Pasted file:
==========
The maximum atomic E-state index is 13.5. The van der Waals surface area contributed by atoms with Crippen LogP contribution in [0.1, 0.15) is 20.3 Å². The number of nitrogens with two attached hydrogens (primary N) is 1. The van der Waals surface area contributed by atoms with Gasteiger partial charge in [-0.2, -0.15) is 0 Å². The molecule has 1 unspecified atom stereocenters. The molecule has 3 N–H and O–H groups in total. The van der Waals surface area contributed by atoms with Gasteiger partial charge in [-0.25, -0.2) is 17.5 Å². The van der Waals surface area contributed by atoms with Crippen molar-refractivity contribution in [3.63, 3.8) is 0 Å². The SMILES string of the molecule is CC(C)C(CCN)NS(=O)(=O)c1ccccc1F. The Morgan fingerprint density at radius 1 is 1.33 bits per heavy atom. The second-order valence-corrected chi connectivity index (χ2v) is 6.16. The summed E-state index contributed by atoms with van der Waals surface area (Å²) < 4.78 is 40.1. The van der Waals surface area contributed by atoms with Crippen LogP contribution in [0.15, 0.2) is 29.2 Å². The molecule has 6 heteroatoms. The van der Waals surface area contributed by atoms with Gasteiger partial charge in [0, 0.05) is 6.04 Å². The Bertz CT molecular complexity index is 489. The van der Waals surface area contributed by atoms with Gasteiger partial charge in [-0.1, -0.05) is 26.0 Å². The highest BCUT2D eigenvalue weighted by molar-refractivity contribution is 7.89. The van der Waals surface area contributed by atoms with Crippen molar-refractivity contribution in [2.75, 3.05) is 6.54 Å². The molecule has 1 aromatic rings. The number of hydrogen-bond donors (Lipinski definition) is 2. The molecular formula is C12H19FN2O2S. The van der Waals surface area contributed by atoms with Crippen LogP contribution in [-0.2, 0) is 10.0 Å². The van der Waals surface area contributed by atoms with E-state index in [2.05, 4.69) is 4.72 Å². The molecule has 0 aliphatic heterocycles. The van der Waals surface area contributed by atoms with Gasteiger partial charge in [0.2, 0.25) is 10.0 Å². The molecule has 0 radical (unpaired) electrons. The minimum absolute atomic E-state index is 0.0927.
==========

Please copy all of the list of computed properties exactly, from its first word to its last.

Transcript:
The maximum atomic E-state index is 13.5. The van der Waals surface area contributed by atoms with Crippen LogP contribution in [0.1, 0.15) is 20.3 Å². The number of nitrogens with two attached hydrogens (primary N) is 1. The van der Waals surface area contributed by atoms with Gasteiger partial charge in [-0.2, -0.15) is 0 Å². The molecule has 1 unspecified atom stereocenters. The molecule has 3 N–H and O–H groups in total. The van der Waals surface area contributed by atoms with Gasteiger partial charge in [-0.25, -0.2) is 17.5 Å². The van der Waals surface area contributed by atoms with Crippen molar-refractivity contribution in [3.63, 3.8) is 0 Å². The SMILES string of the molecule is CC(C)C(CCN)NS(=O)(=O)c1ccccc1F. The Morgan fingerprint density at radius 1 is 1.33 bits per heavy atom. The second-order valence-corrected chi connectivity index (χ2v) is 6.16. The summed E-state index contributed by atoms with van der Waals surface area (Å²) < 4.78 is 40.1. The van der Waals surface area contributed by atoms with Crippen LogP contribution in [0.15, 0.2) is 29.2 Å². The molecule has 6 heteroatoms. The van der Waals surface area contributed by atoms with Gasteiger partial charge in [0, 0.05) is 6.04 Å². The Bertz CT molecular complexity index is 489. The van der Waals surface area contributed by atoms with Gasteiger partial charge in [-0.1, -0.05) is 26.0 Å². The highest BCUT2D eigenvalue weighted by molar-refractivity contribution is 7.89. The van der Waals surface area contributed by atoms with Crippen molar-refractivity contribution in [2.75, 3.05) is 6.54 Å². The molecule has 1 aromatic rings. The number of hydrogen-bond donors (Lipinski definition) is 2. The molecular formula is C12H19FN2O2S. The van der Waals surface area contributed by atoms with Crippen LogP contribution in [-0.2, 0) is 10.0 Å². The van der Waals surface area contributed by atoms with E-state index in [2.05, 4.69) is 4.72 Å². The molecule has 0 aliphatic heterocycles. The van der Waals surface area contributed by atoms with Gasteiger partial charge in [0.2, 0.25) is 10.0 Å². The molecule has 0 radical (unpaired) electrons. The minimum absolute atomic E-state index is 0.0927.